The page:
The popping of the Canadian bubble

Another day another Canadian housing bubble story,  this one in the star.

Some of the themes may be familiar to you.

High debt loads,  out of whack ratios for debt to income and rent to buy variables.  Government guarantees.

Etc.

Housing in Canada is unaffordable. International experts are unequivocal in their concern, and Canadian lawmakers are taking measures to deflate slowly rather than crash. Ironically, only Canadian homebuyers seem to think the market is sustainable. Sale prices are still rising. So when does it all start to unwind? Right about now.

Since the Great Recession, the Canadian economic model has basked in international reverence for its conservative banks and rich commodity sector. So when Wall Street rumblings about a Canadian housing bubble started becoming louder about a year ago, as a card-carrying Canadian, I took notice.

Read the full article here.

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frank
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frank

” Furthermore, CMHC guaranties $600 billion worth of Canadian mortgages, the equivalent of the entire Canadian federal debt.”

Someone should really got to jail for this.

Pdub
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Pdub
I have been travelling for a while and noticed that another favourite pillar of the bulls – the wealthy foreigners who are flocking to Vancouver – has now crumbled. Credit is tightening in a lot of emerging markets and that new emerging global middle class is finding it is not quite as rich as it thought it was, as demonstrated by the middle class unrest in Turkey and Brazil. Emerging markets have been getting slaughtered so wait for more of those $1.5 million Vancouver condos owned by “wealthy” foreigners to be put up for sale as they scramble to adjust to their new reality. Some people might also add China and its recent credit issues to my list but as we all know China has nothing to do with Vancouver’s bubble -either through direct investment or indirect capital flows –… Read more »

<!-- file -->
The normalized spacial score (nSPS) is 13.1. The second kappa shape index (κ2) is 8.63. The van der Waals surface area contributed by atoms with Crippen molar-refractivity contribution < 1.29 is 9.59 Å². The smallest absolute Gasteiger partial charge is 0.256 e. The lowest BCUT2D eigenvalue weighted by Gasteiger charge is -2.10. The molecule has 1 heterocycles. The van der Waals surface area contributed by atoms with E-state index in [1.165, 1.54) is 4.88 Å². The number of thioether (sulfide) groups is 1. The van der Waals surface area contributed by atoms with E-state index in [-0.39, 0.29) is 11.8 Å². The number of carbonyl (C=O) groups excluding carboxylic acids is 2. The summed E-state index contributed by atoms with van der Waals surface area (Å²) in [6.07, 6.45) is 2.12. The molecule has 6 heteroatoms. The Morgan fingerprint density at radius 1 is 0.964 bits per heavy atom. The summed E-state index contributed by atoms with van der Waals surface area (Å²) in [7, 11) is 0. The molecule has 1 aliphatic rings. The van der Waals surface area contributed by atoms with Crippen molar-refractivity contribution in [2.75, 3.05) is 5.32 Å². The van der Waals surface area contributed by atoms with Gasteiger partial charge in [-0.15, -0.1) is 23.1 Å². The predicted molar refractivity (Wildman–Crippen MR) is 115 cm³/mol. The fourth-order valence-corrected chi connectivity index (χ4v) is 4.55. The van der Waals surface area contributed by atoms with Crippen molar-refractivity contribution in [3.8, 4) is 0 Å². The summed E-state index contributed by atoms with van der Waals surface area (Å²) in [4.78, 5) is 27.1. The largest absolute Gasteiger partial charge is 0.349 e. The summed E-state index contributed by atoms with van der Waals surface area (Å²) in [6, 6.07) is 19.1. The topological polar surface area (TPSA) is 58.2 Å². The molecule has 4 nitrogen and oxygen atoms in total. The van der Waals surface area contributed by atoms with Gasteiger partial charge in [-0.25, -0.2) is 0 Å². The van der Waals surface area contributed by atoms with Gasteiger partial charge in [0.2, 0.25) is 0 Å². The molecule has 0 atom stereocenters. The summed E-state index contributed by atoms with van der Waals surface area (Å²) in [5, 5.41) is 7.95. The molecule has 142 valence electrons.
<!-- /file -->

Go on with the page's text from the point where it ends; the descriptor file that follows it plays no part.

Many Franks
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Active Member
Poloz’s first move, surprising nobody, is to do nothing. Interest rates, bond market ignored [at your own risk], are going to stay the same for a while. But the story does lay out the narrative, if accidentally: Governor Poloz acknowledged that consumer, or personal, debt is what kept the Canadian economy humming. But he urged homeowners and other individuals to do the arithmetic to manage their debt. In other words, he was differentiating between good debt and bad debt. Good debt is an investment that grows in value or generates long-term income. Taking out a mortgage to buy a home is usually good debt. In short, we presume that housing speculation works, encourage consumers to participate in it, and make the economy dependent on that process. (If the speculation part doesn’t work, incidentally, the rest still does — but the… Read more »
Democrass
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Democrass
The bank of canada on real estate: By most accounts, Canada’s housing market is experiencing a soft landing, rather than any U.S.-style crash. Home sales did plunge after Finance Minister Jim Flaherty’s new mortgage rules last July, though prices continued to climb in most regions, albeit at a slower pace. The effects of that now appear to be easing. “Residential investment is projected to decline further from historically high levels … reflecting lower rates of new construction as previous overbuilding is addressed … thus contributing to a more sustainable path for the housing sector,” the Bank of Canada said. “Recent increases in fixed-term mortgage rates will also provide a degree of restraint,” it added. The central believes consumers will continue to be cautious, and hold the line on spending, though it sees the possibility of Canadians ramping up their purchases… Read more »
Turkey
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Turkey

Whisperer’s daring exposé of the Mayor’s conspiracy to whatever continues unabated.

I’ll say it again: this is a waffle-stomping, carny-dating, crocks-and-socks stupid story. If it won’t die until we’ve gawped and whispered for a while longer, let’s get it over with.

Son of Ponzi
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Son of Ponzi

#4
” although some variations around the trend is to be expected amid a contructive evolution of household imbalances”.
Tired of the BS coming from the Central Bank!